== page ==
Rep. Steve King speaks with reporters as he leaves the House Republican Conference meeting, Oct. 4, 2013.
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What Steve King considers ‘racist’ and ‘divisive’

Many Americans celebrated in April when the Treasury Department announced that abolitionist Harriet Tubman will replace former President Andrew Jackson on the $20 bill. One notoriously right-wing congressman, however, is so unhappy about the change that he’s fighting to block it
Rep. Steve King (R-Iowa) has filed legislation that would block the U.S. Treasury Department from putting Harriet Tubman on the $20 bill.
King is perhaps best-known in the nation’s capital for his anti-immigration rhetoric and his hostility to undocumented immigrants. But this takes his mean-spirited forays into racial politics in a new direction.
The Huffington Post’s report added that King is sponsoring an amendment that would prohibit the Treasury from making any changes to American money and nullify the department’s plans to honor Tubman.
Politico reported that the Iowa Republican said it’s “racist” and “sexist” to say a woman or person of color should be added to U.S. currency. “Here’s what’s really happening: This is liberal activism on the part of the president that’s trying to identify people by categories, and he’s divided us on the lines of groups,” King said, adding, “This is a divisive proposal on the part of the president, and mine’s unifying. It says just don’t change anything.”
The same article went on to note that King defended his amendment as crucial. “President Obama’s on his way out the door,” he said. “He’s going to do everything he can think of to upset this society and this civilization.”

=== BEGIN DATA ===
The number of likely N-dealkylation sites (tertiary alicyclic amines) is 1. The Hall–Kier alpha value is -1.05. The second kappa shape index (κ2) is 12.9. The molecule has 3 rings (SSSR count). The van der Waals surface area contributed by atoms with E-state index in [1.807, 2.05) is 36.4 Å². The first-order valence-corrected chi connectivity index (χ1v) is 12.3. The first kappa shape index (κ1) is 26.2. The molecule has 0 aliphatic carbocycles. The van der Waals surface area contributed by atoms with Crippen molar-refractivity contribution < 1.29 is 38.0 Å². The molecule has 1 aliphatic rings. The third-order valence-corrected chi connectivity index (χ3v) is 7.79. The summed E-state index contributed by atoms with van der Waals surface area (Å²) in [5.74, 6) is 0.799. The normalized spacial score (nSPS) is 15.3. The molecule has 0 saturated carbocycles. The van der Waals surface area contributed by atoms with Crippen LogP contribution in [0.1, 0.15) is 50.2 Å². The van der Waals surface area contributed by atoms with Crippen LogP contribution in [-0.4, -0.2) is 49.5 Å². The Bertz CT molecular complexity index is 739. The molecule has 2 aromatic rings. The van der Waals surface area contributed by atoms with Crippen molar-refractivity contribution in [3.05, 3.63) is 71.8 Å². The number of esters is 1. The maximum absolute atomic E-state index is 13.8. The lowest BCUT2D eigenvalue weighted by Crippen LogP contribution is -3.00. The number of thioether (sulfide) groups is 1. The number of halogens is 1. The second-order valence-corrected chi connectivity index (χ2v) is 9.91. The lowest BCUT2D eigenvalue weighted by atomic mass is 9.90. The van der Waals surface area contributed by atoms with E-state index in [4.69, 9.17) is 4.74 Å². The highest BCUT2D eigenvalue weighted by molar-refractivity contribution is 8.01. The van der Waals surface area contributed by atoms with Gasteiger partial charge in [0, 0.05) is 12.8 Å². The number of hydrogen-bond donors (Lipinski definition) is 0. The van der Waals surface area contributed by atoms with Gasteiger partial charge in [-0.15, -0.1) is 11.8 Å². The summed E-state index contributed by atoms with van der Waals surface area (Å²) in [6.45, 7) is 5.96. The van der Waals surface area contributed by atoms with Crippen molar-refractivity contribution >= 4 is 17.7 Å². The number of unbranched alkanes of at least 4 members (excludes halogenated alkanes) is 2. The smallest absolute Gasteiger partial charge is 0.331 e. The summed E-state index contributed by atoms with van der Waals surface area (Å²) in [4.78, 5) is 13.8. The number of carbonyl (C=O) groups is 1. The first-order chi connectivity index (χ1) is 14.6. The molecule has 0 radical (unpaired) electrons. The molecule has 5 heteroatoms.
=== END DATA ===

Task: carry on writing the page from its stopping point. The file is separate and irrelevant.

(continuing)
The Iowan didn’t specify which “civilization” he was referring to.
Every now and then, we’re confronted with a story that disgusts but doesn’t surprise. For Steve King, of all people, to say it’s “racist” to honor a woman best known for leading slaves to freedom through the Underground Railroad is consistent with everything we know about the congressman, but that doesn’t make his proposal any less ridiculous.
As it turns out, however, the fight over King’s measure is over before it starts. Last night, the Rules Committee decided not to allow the Iowan’s amendment to reach the floor as part of the debate over funding the Treasury Department.
Postscript: Some may see Steve King as a fringe figure with no real relevance on Capitol Hill, but let’s not forget that just two years ago, House Republican leaders allowed King to shape the GOP’s immigration policy.